Below- see also Common Misconceptions
WOW Frequently Asked Questions
We work to further our mission through social advocacy, education and empowerment. In our social advocacy work, we aim to change the status-quo that is currently preventing women from being able to pray freely at the Western Wall. This goal has great ramifications for women’s rights in Judaism and in Israel and must be achieved through social advocacy in order to raise awareness and change the social perception of these issues. We take it upon ourselves to educate Jewish women and the public about the social, political and personal ramifications of limiting and eliminating women’s right to pray as a group at a holy site. When the law and the society literally, publicly and deliberately silence women in prayer, it is a violation of civil rights, human rights and religious freedoms. Education is the key to changing perspectives, laws and lives. Every time we meet to pray, we empower and encourage Jewish women to embrace religion freely, in their own way. We stand proudly and strongly in the forefront of the movement for religious pluralism in Israel, in the hopes to inspire and empower women from all over the world and across the spectrum of Jewish movements to find their spiritual voice. With this great mission before us, our vision is to strengthen and expand our organization, to reach out and influence policy makers and leaders, to demand full access to prayer at the Western Wall for women. In addition, Women of the Wall works to expand our network of allies and partners around the world who will advocate and take action with us.
Despite some important progressive developments in recent years, religion in Israel is very conservative. The Ministry of Religion is under the control of Orthodox and Ultra-Orthodox Judaism. WOW is leading the charge against the exclusion of women the public sphere and pluralism in Israel. Alongside the challenge of breaking the ultra-Orthodox monopoly over religion in Israel, one of the biggest struggles is educating the public about the importance of women’s rights in Israel.
The blind hatred of some, the threats, and violence against Women of the Wall at the Kotel is extremely disturbing. Women of the Wall urges Rabbi Rabinowitz and haredi rabbis and leaders to denounce this violence and educate for tolerance. Another major challenge is to see Israelis, especially women, staying indifferent and silent while women and girls lack equal rights in Israel’s holiest, public site.
In April of 2013 Judge Moshe Sobel, of the Jerusalem District Court, handed down a decision that stated that the Women of the Wall were well within their rights to pray outloud, with tallitot and tefillin, and were neither going against the custom of the place nor disturbing the peace.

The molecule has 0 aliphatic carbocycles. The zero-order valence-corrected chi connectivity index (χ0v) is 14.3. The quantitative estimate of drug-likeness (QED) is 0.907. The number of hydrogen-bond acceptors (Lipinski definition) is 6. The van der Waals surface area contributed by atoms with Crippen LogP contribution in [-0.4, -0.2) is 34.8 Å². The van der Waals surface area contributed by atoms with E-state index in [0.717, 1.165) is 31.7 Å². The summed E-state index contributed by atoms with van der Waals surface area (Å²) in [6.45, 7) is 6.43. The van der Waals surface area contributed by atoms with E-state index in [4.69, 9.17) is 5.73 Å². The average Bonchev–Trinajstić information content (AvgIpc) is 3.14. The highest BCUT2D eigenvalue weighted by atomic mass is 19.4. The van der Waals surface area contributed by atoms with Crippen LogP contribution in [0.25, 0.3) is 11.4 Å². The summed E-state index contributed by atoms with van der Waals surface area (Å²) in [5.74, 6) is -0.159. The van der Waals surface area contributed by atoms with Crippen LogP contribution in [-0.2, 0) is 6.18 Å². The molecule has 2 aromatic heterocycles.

In May of 2013 WOW prayed out loud, with women wearing tallitot and tefillin, while being protected by the police. from five thousand ultra-Orthodox protestors.
The current legal status does not allow WOW to bring in or read from a sefer Torah as there is a 2010 regulation that states women may not bring a sefer Torah into the Kotel.
To read more about WOW’s struggle click here.
As Women of the Wall, our central mission is to achieve the social and legal recognition of our right, as women, to pray as is our custom, including with tallitot or tefillin, to read from the sefer Torah collectively and pray out loud as a community, at the Kotel, the Western Wall. The goal is to give Jewish women religious voice and expression at Judaism’s holiest site, as Jewish men have been enjoying since 1967.
The Women of the Wall are a religiously and socially diverse group of women who come together once a month, on the New Moon (Rosh Hodesh) to pray at the Kotel Ha’ma’aravi, the Western Wall, in Jerusalem, one of Judaism’s holiest sites. They have been doing this consistently since the group’s founding in December 1989. The women are Orthodox, Conservative, Reform, Reconstructionist, and self-defined Jews. WOW is unaffiliated with any group, religious or political, and is the only group in the Jewish religious world that brings together Jews from across the religious spectrum for the purpose of prayer.
Women who come to pray with us need to get to work. Also 7:00 am is a time when fewer people are at the Kotel, so if we are a large group, we are still trying to be considerate of others.
We who lead Women of the Wall are women from all backgrounds and different streams of Judaism. During the years the makeup of the group has changed as any group has. In the beginning there were more women in our group who defined themselves as Orthodox. Now we are a pluralistic group with women from Orthodox, Conservative, Renewal, Reform, Reconstructionist, secular and unaffiliated backgrounds joining us.
Women of the Wall have been coming together at 7AM, once a month for 25 years. Every month, in the rain, in the heat, in the cold, we prayed with tallitot and longed to have the Torah with us. The women who wear tallitot and tefillin in our group take this mitzvah on and do so every time they pray, which for some is every day. This is not provocation, this is tradition. Our prayer is sincere.
No, those women will always have the right to pray alone, it does not remove rights, it simply adds the possibility. There is more than enough room at the Kotel for all of us if we respect each other.
No, we are a women-only prayer group.
In a public space in a democracy, there is NO way in which women and men should have different rights. Likewise, according to Jewish law, women are NOT prohibited from taking on the laws that men are required, though they may be exempt from the requirement. So yes, men and women are different biologically but in the eyes of democracy and God, we have equal rights.
This is true, which is why Women of the Wall have only ever gathered there for prayer. Please remind the sign holding, protesting, chair-throwing, spitting, cursing opponents of our prayer that the Kotel is no place for protest.
Also, the issue of women’s rights should be discussed in the Knesset. Until such time, please hold off on Rosh Hodesh.